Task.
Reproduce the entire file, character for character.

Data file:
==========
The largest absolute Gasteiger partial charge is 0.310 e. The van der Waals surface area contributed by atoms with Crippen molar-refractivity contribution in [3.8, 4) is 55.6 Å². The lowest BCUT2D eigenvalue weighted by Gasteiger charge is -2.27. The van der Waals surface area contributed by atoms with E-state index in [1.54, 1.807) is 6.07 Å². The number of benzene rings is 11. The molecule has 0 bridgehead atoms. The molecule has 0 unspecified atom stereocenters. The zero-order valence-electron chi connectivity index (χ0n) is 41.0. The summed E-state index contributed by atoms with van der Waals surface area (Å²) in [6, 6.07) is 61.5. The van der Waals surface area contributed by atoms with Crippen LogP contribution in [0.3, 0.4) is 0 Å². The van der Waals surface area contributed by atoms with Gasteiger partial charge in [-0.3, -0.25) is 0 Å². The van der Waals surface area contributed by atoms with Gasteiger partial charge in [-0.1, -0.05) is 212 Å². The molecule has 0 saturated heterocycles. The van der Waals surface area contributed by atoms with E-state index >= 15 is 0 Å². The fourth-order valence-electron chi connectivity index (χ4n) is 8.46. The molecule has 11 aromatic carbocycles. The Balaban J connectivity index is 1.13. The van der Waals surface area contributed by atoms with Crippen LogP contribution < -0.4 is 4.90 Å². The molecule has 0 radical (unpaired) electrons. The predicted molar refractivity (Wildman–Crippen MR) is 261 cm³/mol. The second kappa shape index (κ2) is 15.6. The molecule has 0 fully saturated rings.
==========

The largest absolute Gasteiger partial charge is 0.310 e. The van der Waals surface area contributed by atoms with Crippen molar-refractivity contribution in [3.8, 4) is 55.6 Å². The lowest BCUT2D eigenvalue weighted by Gasteiger charge is -2.27. The van der Waals surface area contributed by atoms with E-state index in [1.54, 1.807) is 6.07 Å². The number of benzene rings is 11. The molecule has 0 bridgehead atoms. The molecule has 0 unspecified atom stereocenters. The zero-order valence-electron chi connectivity index (χ0n) is 41.0. The summed E-state index contributed by atoms with van der Waals surface area (Å²) in [6, 6.07) is 61.5. The van der Waals surface area contributed by atoms with Crippen LogP contribution in [0.3, 0.4) is 0 Å². The van der Waals surface area contributed by atoms with Gasteiger partial charge in [-0.3, -0.25) is 0 Å². The van der Waals surface area contributed by atoms with Gasteiger partial charge in [-0.1, -0.05) is 212 Å². The molecule has 0 saturated heterocycles. The van der Waals surface area contributed by atoms with E-state index >= 15 is 0 Å². The fourth-order valence-electron chi connectivity index (χ4n) is 8.46. The molecule has 11 aromatic carbocycles. The Balaban J connectivity index is 1.13. The van der Waals surface area contributed by atoms with Crippen LogP contribution < -0.4 is 4.90 Å². The molecule has 0 radical (unpaired) electrons. The predicted molar refractivity (Wildman–Crippen MR) is 261 cm³/mol. The second kappa shape index (κ2) is 15.6. The molecule has 0 fully saturated rings.